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Science and Engineering Indicators 2004
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Chapter 6:
U.S. Technology in the Marketplace
New High-Technology Exporters
International Trends in Industrial R&D
Patented Inventions
Venture Capital and High-Technology Enterprise
Characteristics of Innovative U.S. Firms

Industry, Technology, and the Global Marketplace

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Chapter Overview
Chapter Organization

Chapter Overview  top of page

A nation's competitiveness is often judged by its ability to both produce goods that find demand in the global marketplace and to simultaneously maintain—if not improve—the standard of living among its citizens. Science and engineering and the technological developments that emerge from S&E activities enable high-wage nations like the United States to compete with low-wage nations in today's highly competitive global marketplace. Although the U.S. economy continues to rank among the world's largest, and Americans continue to enjoy a high standard of living, many other parts of the world have advanced their technological capacity and increasingly challenge U.S. prominence in many technology areas.

This chapter focuses on industry's vital role in the nation's science and technology (S&T) enterprise and how the nation develops, uses, and commercializes the investments made in S&T by industry, academia, and government. It presents various indicators tracking the U.S. industry's national activity and its standing in the international marketplace for technology products and services, technology development, and industrial research and development performance. Using public and private data sources, U.S. industry's technology activities are compared with those of other major industrialized nations, particularly the European Union (EU) and Japan and, wherever possible, the newly or increasingly industrialized economies of Asia, Central Europe, and Latin America.[1]

Past assessments showed the United States to be a leader in many technology areas. In the chapter prepared for Science & Engineering Indicators — 2002, it was shown that advancements in information technologies (computers and communication products and services) drove the rising trends in new technology development and dominated technical exchanges between the United States and its trading partners. In this 2004 edition, many of the same indicators are reexamined from new perspectives influenced by international data on manufacturing and selected service industries for the advanced nations, updates to the Georgia Institute of Technology high-technology indicators model that identifies developing nations with increased technology capacities, and selected data from a recently completed survey of information technology (IT)-based innovation by the National Science Foundation (NSF).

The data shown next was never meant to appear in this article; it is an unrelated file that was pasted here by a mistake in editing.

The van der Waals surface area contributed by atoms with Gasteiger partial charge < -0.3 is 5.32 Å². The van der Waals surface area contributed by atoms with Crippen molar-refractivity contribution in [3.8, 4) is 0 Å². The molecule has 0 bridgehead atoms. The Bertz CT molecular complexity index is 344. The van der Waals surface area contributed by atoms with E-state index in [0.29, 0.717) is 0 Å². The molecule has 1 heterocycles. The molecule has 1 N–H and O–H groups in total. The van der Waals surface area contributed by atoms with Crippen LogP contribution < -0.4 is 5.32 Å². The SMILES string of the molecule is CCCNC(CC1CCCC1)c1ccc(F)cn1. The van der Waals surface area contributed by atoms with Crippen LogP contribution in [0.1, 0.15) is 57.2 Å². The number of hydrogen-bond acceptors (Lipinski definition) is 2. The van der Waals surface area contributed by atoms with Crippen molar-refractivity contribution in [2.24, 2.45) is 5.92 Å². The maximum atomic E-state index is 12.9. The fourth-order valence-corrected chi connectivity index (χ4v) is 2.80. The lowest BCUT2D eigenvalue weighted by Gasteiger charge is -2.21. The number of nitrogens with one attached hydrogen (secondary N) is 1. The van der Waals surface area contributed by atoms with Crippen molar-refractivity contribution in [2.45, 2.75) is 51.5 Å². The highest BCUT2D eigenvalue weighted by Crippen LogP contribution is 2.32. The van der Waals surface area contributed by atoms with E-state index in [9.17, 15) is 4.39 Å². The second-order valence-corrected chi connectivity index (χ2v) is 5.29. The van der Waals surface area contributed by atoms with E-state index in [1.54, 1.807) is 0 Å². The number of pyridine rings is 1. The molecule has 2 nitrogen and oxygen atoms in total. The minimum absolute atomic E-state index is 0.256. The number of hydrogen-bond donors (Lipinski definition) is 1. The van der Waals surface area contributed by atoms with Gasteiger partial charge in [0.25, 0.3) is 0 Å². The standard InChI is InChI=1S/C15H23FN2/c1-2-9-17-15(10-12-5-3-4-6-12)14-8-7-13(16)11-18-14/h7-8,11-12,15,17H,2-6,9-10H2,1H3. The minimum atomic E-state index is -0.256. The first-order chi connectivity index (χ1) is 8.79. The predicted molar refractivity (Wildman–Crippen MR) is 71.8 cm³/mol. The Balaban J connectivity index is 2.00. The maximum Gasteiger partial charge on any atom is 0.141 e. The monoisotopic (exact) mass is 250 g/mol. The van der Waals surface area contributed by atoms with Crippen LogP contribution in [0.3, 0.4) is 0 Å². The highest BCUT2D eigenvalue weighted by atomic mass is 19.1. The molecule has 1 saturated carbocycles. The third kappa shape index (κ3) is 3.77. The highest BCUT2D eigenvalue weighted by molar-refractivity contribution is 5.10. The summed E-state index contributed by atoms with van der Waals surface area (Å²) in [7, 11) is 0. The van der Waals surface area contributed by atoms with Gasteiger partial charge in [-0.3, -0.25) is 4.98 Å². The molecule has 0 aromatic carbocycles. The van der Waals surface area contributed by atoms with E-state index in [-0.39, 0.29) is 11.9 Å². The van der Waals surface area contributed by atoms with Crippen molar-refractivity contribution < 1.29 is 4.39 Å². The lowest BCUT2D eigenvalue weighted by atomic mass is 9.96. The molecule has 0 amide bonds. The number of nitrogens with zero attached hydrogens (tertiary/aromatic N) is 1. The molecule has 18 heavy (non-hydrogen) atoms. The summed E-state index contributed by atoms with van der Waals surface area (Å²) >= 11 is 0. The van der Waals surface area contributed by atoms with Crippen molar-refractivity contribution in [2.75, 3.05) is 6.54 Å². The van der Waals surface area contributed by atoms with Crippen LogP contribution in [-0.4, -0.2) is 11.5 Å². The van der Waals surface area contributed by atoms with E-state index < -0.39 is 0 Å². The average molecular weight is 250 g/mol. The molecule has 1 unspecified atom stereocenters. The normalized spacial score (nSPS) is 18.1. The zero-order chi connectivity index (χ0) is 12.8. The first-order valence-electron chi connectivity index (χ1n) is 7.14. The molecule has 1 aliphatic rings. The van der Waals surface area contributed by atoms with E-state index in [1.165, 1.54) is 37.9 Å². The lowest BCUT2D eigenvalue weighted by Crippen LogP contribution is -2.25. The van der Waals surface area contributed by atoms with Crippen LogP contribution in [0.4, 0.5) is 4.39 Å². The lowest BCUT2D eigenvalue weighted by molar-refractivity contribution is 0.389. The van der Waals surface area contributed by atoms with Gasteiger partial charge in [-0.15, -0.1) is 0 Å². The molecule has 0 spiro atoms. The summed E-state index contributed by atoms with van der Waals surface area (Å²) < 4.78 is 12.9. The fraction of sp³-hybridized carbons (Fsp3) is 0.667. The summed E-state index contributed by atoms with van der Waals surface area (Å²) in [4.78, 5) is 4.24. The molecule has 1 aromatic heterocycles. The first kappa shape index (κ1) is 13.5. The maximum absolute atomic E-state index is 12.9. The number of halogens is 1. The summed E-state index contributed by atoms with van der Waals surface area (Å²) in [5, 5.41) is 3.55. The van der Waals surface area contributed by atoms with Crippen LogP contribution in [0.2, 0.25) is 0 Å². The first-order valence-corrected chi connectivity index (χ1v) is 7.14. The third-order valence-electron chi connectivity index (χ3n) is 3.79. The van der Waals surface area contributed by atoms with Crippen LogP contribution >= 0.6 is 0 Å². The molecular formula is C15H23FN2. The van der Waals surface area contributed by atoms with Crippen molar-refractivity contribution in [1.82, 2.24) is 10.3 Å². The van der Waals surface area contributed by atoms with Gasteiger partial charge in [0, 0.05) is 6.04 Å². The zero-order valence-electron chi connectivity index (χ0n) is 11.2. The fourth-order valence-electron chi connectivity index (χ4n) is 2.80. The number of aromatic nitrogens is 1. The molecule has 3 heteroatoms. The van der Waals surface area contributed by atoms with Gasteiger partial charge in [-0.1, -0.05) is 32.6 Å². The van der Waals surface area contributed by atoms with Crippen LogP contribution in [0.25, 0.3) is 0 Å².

Chapter Organization  top of page

This chapter begins with a review of industries that rely heavily on R&D, referred to herein as high-technology industries. No single authoritative methodology exists for identifying high-technology industries. Most calculations rely on a comparison of R&D intensities, typically determined by comparing industry R&D expenditures or the numbers of technical people employed (e.g., scientists, engineers, technicians) with the value R&D adds to the industry or the total value of the industry's shipments. In this chapter, high-technology industries are identified using the R&D intensities calculated by the Organisation for Economic Co-operation and Development (OECD).

High-technology industries are noted for their high R&D spending and performance, which produce innovations that can be applied to other economic sectors. These industries also employ and help train new scientists, engineers, and other technical personnel. Thus, the market competitiveness of a nation's technological advances, as embodied in new products and processes associated with high-technology industries, can serve as an indicator of the economic and technical effectiveness of that country's S&T enterprise.

The global competitiveness of the U.S. high-technology industry is assessed through an examination of domestic and worldwide market share trends. Data on royalties and fees generated from U.S. imports and exports of technological know-how—sold or rented as intangible (intellectual) property—are used to gauge U.S. competitiveness. Also discussed are indicators designed to identify developing and transitioning countries with the potential to become more important exporters of high-technology products over the next 15 years.

This chapter also explores several leading indicators of technology development by examining the changing emphases in industrial R&D in major industrialized countries and comparing U.S. patenting patterns with those of other nations. In addition, the disbursement of venture capital in the United States, which is money used in the formation and expansion of small high-technology companies, is examined by both the stage of development in which financing is awarded and the technology area receiving funds. The chapter concludes with a discussion of summary results from NSF's Information Technology Innovation Survey.


[1]  This chapter presents data from various public and private sources. Consequently, the countries included vary by data source.

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